Latest research news

April 20, 2005

European Research Council takes shape
This month, the European commission published its proposals for Framework 7, the next EU programme for research funding. The proposals contain good news for researchers - a doubling of the EU research budget, including cash to build large research facilities. However, the showstopper is the 12 billion euros (£8.2 billion) it suggests should be distributed to the best researchers in Europe via a new European Research Council. The money would be doled out over seven years, beginning in 2007. By comparison, the UK government currently spends about £2.2 billion a year through the national research councils.
The Guardian

Daughter cured of diabetes with cells taken from mother
Doctors in Japan have reversed type 1 diabetes in a woman by transplanting cells donated by her mother. Three months after the operation both women are well and the recipient is free from daily insulin injections, the team reports today in the online edition of The Lancet .
The Times, The Independent

Happiness helps people stay healthy
People who are happier in their daily lives have healthier levels of key body chemicals than those who muster few positive feelings, a new study suggests. This means happier people may have healthier hearts and cardiovascular systems, possibly cutting their risk of diseases like diabetes. Previous studies have shown that depression is associated with health problems compared to average emotional states. But few studies have looked at the effects of positive moods on health. Now, researchers at University College London, UK, have linked everyday happiness with healthier levels of important body chemicals, such as the stress hormone cortisol.
New Scientist, The Independent, The Daily Telegraph, The Daily Mail, The Guardian

Statins cut risk of most deadly prostate cancer, study shows
Statin heart drugs halve the risk of men developing advanced prostate cancer and cut the risk of the most deadly form of the disease by two thirds, a study has found.
The Times

Plastic linked to breast cancer
Two ingredients of common household plastics may cause genetic changes in breast tissue, raising the possibility of a link with cancer.
Daily Telegraph

Space station aims to spot seismic shocks
An experiment aboard the International Space Station will check the theory that imminent earthquakes can be spotted from space. Researchers hope that tracking changes in the radiation belts that blanket the globe will give them early warning of tremors hundreds of kilometres below. If successful, the work could help pave the way for a system of satellites that watch for earthquakes. Italian astronaut Roberto Vittori arrived at the space station on Sunday aboard a Russian Soyuz spacecraft and will set up the experiment during his eight-day stay on the station.
Nature, New Scientist

Pioneering city scientists in arthritis cure breakthrough
A cure for a common and painful form of arthritis is one step closer after pioneering new research by city scientists. Every year, the country loses millions of pounds in NHS expenses and lost working days to osteoarthritis, which can only be eased through pain relief and, in severe cases, joint replacement. But now a two-year study by researchers at Edinburgh University has made a breakthrough which looks set to lead to a cure for the disease.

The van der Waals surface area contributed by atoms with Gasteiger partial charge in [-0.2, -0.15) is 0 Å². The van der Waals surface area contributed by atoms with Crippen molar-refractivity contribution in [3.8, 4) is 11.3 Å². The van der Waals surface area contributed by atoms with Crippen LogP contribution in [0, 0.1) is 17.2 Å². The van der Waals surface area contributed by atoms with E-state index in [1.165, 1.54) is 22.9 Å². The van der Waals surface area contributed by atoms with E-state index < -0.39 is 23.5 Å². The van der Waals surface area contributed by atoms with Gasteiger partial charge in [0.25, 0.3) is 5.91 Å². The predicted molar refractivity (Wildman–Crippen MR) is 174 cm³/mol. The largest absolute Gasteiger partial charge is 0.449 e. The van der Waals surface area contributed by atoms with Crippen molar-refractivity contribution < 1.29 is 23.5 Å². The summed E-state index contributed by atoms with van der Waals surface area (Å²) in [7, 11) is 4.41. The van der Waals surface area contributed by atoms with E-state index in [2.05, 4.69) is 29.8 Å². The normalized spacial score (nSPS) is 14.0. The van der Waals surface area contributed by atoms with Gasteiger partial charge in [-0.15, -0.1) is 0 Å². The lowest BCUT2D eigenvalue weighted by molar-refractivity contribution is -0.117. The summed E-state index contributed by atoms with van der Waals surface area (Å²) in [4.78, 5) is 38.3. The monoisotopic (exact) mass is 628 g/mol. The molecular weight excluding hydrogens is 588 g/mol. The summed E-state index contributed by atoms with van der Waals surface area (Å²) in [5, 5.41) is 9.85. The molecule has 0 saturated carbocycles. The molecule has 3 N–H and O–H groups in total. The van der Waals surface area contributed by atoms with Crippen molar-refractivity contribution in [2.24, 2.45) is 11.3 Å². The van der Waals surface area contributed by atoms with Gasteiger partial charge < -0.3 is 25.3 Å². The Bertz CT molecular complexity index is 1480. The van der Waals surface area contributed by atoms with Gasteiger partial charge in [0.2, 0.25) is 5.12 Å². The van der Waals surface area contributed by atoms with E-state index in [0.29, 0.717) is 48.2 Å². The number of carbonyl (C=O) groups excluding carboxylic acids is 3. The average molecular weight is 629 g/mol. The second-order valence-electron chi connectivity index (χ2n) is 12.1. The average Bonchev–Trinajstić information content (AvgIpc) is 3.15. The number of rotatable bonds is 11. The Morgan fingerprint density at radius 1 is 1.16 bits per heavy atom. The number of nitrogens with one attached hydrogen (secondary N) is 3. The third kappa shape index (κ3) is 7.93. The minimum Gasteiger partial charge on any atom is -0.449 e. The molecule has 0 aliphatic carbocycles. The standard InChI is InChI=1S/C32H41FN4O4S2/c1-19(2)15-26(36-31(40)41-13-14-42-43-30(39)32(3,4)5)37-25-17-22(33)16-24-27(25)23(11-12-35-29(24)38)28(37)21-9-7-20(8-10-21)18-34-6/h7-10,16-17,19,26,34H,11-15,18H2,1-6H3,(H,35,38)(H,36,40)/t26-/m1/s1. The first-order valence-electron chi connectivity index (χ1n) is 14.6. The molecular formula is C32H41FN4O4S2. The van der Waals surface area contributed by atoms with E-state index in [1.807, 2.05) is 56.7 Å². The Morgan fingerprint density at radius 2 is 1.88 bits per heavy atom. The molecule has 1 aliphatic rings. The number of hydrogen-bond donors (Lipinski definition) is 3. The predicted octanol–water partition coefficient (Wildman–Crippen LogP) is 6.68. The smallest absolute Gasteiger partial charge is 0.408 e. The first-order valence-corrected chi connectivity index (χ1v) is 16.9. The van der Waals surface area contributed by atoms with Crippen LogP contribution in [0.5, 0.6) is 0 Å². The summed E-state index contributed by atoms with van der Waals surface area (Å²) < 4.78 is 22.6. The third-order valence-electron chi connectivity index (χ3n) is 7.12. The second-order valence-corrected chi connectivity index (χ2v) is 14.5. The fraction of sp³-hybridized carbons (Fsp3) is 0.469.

The Scotsman

Children of working mothers have healthier diet
Children with mothers who go out to work have healthier diets than those whose mothers stay at home, says research published yesterday. Academics at Glasgow University said their findings suggest that working mothers think more carefully about their children's eating habits than those mothers caught up in the hurly-burly of 24-hour-a-day child care. The researchers analysed the diets of 2,500 children aged 11 who live in the west of Scotland. In families where the mother stayed at home, 63 per cent of children were categorised as "less healthy eaters". They ate more cake, biscuits, chocolates, carbonated drinks and high-fat foods.
The Daily Telegraph, The Scotsman

'Garden of Eden' dying of poison
Farmers and fishermen are devastating Iraq's marshes, considered by some to be the site of the Garden of Eden, with uncontrolled use of chemicals and fishing using electric shocks, researchers warned yesterday. The illegal methods are wiping out wildlife, polluting water, endangering human health and undermining the recovery of one of the world's great wetlands, they say.
The Guardian

Children's humour under the microscope
Academics across the globe have been given funding to try to find out what makes children laugh, it was revealed today. A professor from the University of Ulster is teaming up with counterparts in the US, Germany, Israel and South Africa to see what tickles children’s funny bones. One of the tests involved will examine whether the Simpsons make kids in all five countries chuckle. Professor Maire Messenger-Davies, based at the University of Ulster’s Coleraine campus, said: “The purpose is to determine what children laugh at and whether there are national or cultural differences that influence their sense of humour.”
The Scotsman

Please login or register to read this article

Register to continue

Get a month's unlimited access to THE content online. Just register and complete your career summary.

Registration is free and only takes a moment. Once registered you can read a total of 3 articles each month, plus:

  • Sign up for the editor's highlights
  • Receive World University Rankings news first
  • Get job alerts, shortlist jobs and save job searches
  • Participate in reader discussions and post comments

Have your say

Log in or register to post comments